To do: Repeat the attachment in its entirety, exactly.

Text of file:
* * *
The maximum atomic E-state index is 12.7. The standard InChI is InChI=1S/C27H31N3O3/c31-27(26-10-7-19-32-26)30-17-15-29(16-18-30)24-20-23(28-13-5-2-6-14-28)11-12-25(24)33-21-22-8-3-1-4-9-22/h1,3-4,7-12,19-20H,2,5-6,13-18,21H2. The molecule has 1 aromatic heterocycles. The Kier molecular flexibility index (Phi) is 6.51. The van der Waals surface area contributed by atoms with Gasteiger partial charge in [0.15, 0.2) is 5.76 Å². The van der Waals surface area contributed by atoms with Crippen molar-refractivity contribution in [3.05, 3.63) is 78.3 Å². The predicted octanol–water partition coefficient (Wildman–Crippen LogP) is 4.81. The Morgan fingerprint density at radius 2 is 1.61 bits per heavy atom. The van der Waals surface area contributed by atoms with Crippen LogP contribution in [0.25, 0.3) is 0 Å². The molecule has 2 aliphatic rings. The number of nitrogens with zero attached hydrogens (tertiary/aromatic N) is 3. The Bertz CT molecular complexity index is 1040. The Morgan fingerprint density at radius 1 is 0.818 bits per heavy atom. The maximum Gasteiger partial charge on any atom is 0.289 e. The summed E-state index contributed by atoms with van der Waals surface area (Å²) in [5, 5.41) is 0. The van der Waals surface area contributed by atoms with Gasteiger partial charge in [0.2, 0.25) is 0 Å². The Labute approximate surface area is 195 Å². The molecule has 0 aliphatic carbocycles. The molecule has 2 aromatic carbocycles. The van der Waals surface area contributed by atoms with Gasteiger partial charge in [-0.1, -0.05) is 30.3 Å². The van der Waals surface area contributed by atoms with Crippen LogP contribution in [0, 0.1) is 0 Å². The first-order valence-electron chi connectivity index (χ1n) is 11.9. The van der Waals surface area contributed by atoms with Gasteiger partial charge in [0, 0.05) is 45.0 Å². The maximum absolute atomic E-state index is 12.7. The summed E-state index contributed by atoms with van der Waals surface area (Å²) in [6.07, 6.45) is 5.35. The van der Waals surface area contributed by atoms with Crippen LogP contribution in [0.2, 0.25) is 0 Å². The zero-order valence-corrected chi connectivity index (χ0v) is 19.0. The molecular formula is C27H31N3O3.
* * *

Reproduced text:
The maximum atomic E-state index is 12.7. The standard InChI is InChI=1S/C27H31N3O3/c31-27(26-10-7-19-32-26)30-17-15-29(16-18-30)24-20-23(28-13-5-2-6-14-28)11-12-25(24)33-21-22-8-3-1-4-9-22/h1,3-4,7-12,19-20H,2,5-6,13-18,21H2. The molecule has 1 aromatic heterocycles. The Kier molecular flexibility index (Phi) is 6.51. The van der Waals surface area contributed by atoms with Gasteiger partial charge in [0.15, 0.2) is 5.76 Å². The van der Waals surface area contributed by atoms with Crippen molar-refractivity contribution in [3.05, 3.63) is 78.3 Å². The predicted octanol–water partition coefficient (Wildman–Crippen LogP) is 4.81. The Morgan fingerprint density at radius 2 is 1.61 bits per heavy atom. The van der Waals surface area contributed by atoms with Crippen LogP contribution in [0.25, 0.3) is 0 Å². The molecule has 2 aliphatic rings. The number of nitrogens with zero attached hydrogens (tertiary/aromatic N) is 3. The Bertz CT molecular complexity index is 1040. The Morgan fingerprint density at radius 1 is 0.818 bits per heavy atom. The maximum Gasteiger partial charge on any atom is 0.289 e. The summed E-state index contributed by atoms with van der Waals surface area (Å²) in [5, 5.41) is 0. The van der Waals surface area contributed by atoms with Gasteiger partial charge in [0.2, 0.25) is 0 Å². The Labute approximate surface area is 195 Å². The molecule has 0 aliphatic carbocycles. The molecule has 2 aromatic carbocycles. The van der Waals surface area contributed by atoms with Gasteiger partial charge in [-0.1, -0.05) is 30.3 Å². The van der Waals surface area contributed by atoms with Crippen LogP contribution in [0, 0.1) is 0 Å². The first-order valence-electron chi connectivity index (χ1n) is 11.9. The van der Waals surface area contributed by atoms with Gasteiger partial charge in [0, 0.05) is 45.0 Å². The maximum absolute atomic E-state index is 12.7. The summed E-state index contributed by atoms with van der Waals surface area (Å²) in [6.07, 6.45) is 5.35. The van der Waals surface area contributed by atoms with Crippen LogP contribution in [0.2, 0.25) is 0 Å². The zero-order valence-corrected chi connectivity index (χ0v) is 19.0. The molecular formula is C27H31N3O3.